Penance in Spokane
The Seattle Times
February 3, 2006
An enormous step toward reconciliation and healing between 75 sex-abuse victims and the Catholic Diocese of Spokane is a welcome part of a settlement offer from the church.
The financial piece is sizable at $45.7 million, but the settlement moves beyond dollars and cents to recognize the wounded humanity behind a legal deal. The diocese and victims will talk about what happened and identify those responsible for this tragedy. The financial settlement is bold, especially as presented, with no clear indication where the money will come from: property sales, insurance coverage and contributions from parishes and individuals.
The money is important because that is one way the larger culture metes out punishment and signals the grievous nature of an infraction. Here were abusive priests - persons in a powerful role who betrayed society's trust and respect to attack children. Sexual predation claims a life without killing - that is the message of the settlement's dollar figure.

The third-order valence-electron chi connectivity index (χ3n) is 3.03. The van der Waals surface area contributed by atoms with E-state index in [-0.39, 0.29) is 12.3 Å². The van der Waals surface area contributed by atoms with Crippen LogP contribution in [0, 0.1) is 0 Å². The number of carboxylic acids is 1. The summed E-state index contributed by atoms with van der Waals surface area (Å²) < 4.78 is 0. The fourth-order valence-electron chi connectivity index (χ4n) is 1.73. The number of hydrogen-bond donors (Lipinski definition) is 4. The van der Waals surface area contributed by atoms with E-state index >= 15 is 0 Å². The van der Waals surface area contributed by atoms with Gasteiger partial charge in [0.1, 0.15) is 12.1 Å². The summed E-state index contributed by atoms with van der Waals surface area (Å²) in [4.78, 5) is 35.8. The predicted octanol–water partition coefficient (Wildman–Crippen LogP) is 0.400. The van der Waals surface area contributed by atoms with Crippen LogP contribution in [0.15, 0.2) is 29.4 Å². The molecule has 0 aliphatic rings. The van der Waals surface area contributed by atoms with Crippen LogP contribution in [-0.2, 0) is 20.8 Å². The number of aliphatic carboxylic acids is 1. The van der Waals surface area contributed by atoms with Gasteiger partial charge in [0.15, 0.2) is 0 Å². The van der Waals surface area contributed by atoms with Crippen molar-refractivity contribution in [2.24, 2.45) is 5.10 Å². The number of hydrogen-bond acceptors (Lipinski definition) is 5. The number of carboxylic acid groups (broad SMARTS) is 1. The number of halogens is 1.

For the church and those who had their bodies and faith violated by priests, the real progress is to be found in the balance of the agreement. Settlements often seek to silence the aggrieved. Not this time.
As proposed, and yet to be approved by a bankruptcy judge and those who sued, the bishop would go to each parish where a victim was abused and identify the offender. Victims would be allowed to address parishes and write about their experience in the diocesan newspaper. Letters of apology would be sent to victims and their families. The church would also advocate for abolition of statutes of limitation on sex crimes.
Perhaps the most liberating step will be to stop referring to victims as alleged victims.
A central failure of the Catholic Church in this national scandal was an early, persistent refusal to admit a problem existed and look beyond the needs of the vocation. As settlements from Massachusetts to Kentucky to Washington make clear, this has never been an isolated tragedy.
Resolution and reconciliation are about mending broken lives, not a legal problem to be contained. For a church grounded in the remission of sin, it is amazing there was so little acknowledgment of what needed to be done.
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